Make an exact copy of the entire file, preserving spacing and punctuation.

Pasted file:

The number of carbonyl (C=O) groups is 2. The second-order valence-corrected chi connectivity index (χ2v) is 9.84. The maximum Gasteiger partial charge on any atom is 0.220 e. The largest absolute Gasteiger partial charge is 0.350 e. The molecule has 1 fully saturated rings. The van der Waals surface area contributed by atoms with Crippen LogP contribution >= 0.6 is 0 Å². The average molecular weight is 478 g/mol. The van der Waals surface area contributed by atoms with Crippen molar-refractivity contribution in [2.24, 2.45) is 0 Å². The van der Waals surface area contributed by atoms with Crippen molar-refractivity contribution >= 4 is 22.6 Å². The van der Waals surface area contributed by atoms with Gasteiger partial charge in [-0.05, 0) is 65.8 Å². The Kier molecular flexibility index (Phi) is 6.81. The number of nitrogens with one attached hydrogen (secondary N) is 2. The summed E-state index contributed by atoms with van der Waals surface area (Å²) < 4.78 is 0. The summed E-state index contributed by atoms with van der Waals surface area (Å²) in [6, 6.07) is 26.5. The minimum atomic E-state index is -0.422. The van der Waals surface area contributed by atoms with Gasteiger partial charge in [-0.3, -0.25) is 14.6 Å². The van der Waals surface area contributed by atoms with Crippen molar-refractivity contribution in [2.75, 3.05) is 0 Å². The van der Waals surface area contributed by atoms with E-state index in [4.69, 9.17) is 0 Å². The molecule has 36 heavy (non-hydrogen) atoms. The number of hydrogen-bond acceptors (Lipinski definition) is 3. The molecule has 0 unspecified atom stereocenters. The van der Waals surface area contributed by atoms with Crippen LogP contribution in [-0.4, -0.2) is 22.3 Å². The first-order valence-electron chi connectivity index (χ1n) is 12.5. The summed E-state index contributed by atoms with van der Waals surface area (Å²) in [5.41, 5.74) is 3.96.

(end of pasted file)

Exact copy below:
The number of carbonyl (C=O) groups is 2. The second-order valence-corrected chi connectivity index (χ2v) is 9.84. The maximum Gasteiger partial charge on any atom is 0.220 e. The largest absolute Gasteiger partial charge is 0.350 e. The molecule has 1 fully saturated rings. The van der Waals surface area contributed by atoms with Crippen LogP contribution >= 0.6 is 0 Å². The average molecular weight is 478 g/mol. The van der Waals surface area contributed by atoms with Crippen molar-refractivity contribution in [2.24, 2.45) is 0 Å². The van der Waals surface area contributed by atoms with Crippen molar-refractivity contribution >= 4 is 22.6 Å². The van der Waals surface area contributed by atoms with Gasteiger partial charge in [-0.05, 0) is 65.8 Å². The Kier molecular flexibility index (Phi) is 6.81. The number of nitrogens with one attached hydrogen (secondary N) is 2. The summed E-state index contributed by atoms with van der Waals surface area (Å²) < 4.78 is 0. The summed E-state index contributed by atoms with van der Waals surface area (Å²) in [6, 6.07) is 26.5. The minimum atomic E-state index is -0.422. The van der Waals surface area contributed by atoms with Gasteiger partial charge in [-0.3, -0.25) is 14.6 Å². The van der Waals surface area contributed by atoms with Crippen molar-refractivity contribution in [2.75, 3.05) is 0 Å². The van der Waals surface area contributed by atoms with E-state index in [4.69, 9.17) is 0 Å². The molecule has 36 heavy (non-hydrogen) atoms. The number of hydrogen-bond acceptors (Lipinski definition) is 3. The molecule has 0 unspecified atom stereocenters. The van der Waals surface area contributed by atoms with Crippen LogP contribution in [-0.4, -0.2) is 22.3 Å². The first-order valence-electron chi connectivity index (χ1n) is 12.5. The summed E-state index contributed by atoms with van der Waals surface area (Å²) in [5.41, 5.74) is 3.96.